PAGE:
Brussels, Belgium – October 6, 2021 – Two huge trends are shaping our world today: the climate crisis and the digitisation of the economy and society. At the intersection of these two trends sit large scale data centers which are driving energy efficiency, renewable energy, and the booming data economy enabled by digitalisation and latterly the Covid crisis. Large scale data centers are implementing the latest efficient power, cooling and battery technologies whilst underpinning this with the increasingly attractive economics of renewables. This raises the question, are data centers beating a path that other industries could follow and emulate?

To answer the question we first need to establish the historical performance and current trends within the data center sector and whether the results warrant the sector being viewed as a role model.  There have been several papers written which have studied historical energy use in the sector, these found that data centers accounted for approximately 1% (or 205 TWh) of global electricity use in 2018  (Masanet et al., 2020; Pearce, Fred, 2018) and emitted as much CO2 as the commercial airline industry (Data Economy, 2017). However set against this is the performance, efficiency and growth of data centers globally, a recent study found that while their computing output jumped six fold from 2010 to 2018, the energy consumption rose only 6 percent (Northwestern’s McCormick School of Engineering, 2020).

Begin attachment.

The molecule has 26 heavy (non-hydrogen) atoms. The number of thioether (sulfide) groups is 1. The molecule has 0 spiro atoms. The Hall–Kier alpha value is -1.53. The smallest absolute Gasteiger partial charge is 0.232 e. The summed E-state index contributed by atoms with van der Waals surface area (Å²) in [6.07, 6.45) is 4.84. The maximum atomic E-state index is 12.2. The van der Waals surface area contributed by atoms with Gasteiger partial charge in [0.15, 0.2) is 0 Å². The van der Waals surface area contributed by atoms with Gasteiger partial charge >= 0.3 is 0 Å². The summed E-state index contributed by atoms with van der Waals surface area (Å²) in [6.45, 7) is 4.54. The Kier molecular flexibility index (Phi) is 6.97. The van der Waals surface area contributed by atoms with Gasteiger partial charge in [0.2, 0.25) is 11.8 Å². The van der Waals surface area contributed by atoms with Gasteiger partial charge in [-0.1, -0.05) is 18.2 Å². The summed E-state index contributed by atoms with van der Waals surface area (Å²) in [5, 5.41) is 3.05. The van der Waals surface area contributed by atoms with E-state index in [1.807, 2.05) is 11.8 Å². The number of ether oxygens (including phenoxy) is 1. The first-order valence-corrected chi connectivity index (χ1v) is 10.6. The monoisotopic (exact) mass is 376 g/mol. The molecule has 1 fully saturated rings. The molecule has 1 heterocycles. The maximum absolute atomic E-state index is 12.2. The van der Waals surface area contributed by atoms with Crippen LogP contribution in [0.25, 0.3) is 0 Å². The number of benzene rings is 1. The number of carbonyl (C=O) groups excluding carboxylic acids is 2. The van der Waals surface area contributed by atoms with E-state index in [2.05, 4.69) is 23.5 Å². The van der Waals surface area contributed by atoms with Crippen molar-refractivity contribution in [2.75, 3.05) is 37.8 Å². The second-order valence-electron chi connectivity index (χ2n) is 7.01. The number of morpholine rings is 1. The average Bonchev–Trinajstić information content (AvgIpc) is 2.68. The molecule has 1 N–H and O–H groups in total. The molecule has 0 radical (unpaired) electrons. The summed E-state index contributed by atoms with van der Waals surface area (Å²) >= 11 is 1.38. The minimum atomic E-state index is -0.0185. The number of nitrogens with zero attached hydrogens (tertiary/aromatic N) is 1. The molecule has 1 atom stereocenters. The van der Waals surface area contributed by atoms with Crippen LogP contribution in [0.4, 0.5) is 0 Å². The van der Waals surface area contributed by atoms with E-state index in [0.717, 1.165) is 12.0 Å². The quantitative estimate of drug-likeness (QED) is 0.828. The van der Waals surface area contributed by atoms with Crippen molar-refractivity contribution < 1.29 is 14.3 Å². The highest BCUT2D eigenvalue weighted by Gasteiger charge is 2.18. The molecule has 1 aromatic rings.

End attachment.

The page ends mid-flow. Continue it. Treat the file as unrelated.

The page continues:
So how were the efficiency gains that enabled computing power to rise so sharply while power consumption essentially flatlined realised?  In large part these efficiency gains come from processor efficiency improvements, reductions in idle power, increased storage drive density and slowing server growth (The IT energy consumption figure which is critical when calculating PUE). However the shift to large scale data centers, the largest and most efficient type of data center, has further accelerated efficiency improvements.

Large scale data centers, designed and built by KevlinX with the aim of minimising their environmental impact (which is seen as a critical goal), drive innovation with the latest efficient, sustainable technologies leading to significant efficiency and cost savings. Because of this, moving on-premise workloads to large-scale data centers can lower the workload carbon footprint by 88% for the median surveyed US enterprise data centers (451 Research, 2019) and there is every reason to expect the savings to be similar in Europe.

When building its large scale data centers KevlinX builds with the future in mind and strives to deliver efficient and sustainable technologies and processes where local conditions permit.

  • KevlinX ensures that its power is sourced from 100% certified renewable, sustainable and environmentally friendly sources
  • KevlinX implement industry leading cooling systems wherever possible to minimise the use of energy whilst making use of free air cooling due to the ambient air temperature.  In many instances these systems will effectively run ‘dry’ with no need for water which can reduce water use by 95 percent compared to the traditional data center
  • Through the extensive use of automated 24×7 monitoring and measurement coupled with variable speed pumps, inverters and fans KevlinX minimises the overcooling of servers and the related excess use of energy. Modern servers can run at significantly higher temperatures than older variants and optimised hardware refresh cycles can also significantly reduce energy consumption.
  • Air separation within data center halls is critical to ensuring that servers are cooled as efficiently as possible, where appropriate KevlinX utilise hot aisle containment (HAC)systems which ensure the separation of the cold air intake from the hot air exhaust which is routed separately to cooling units.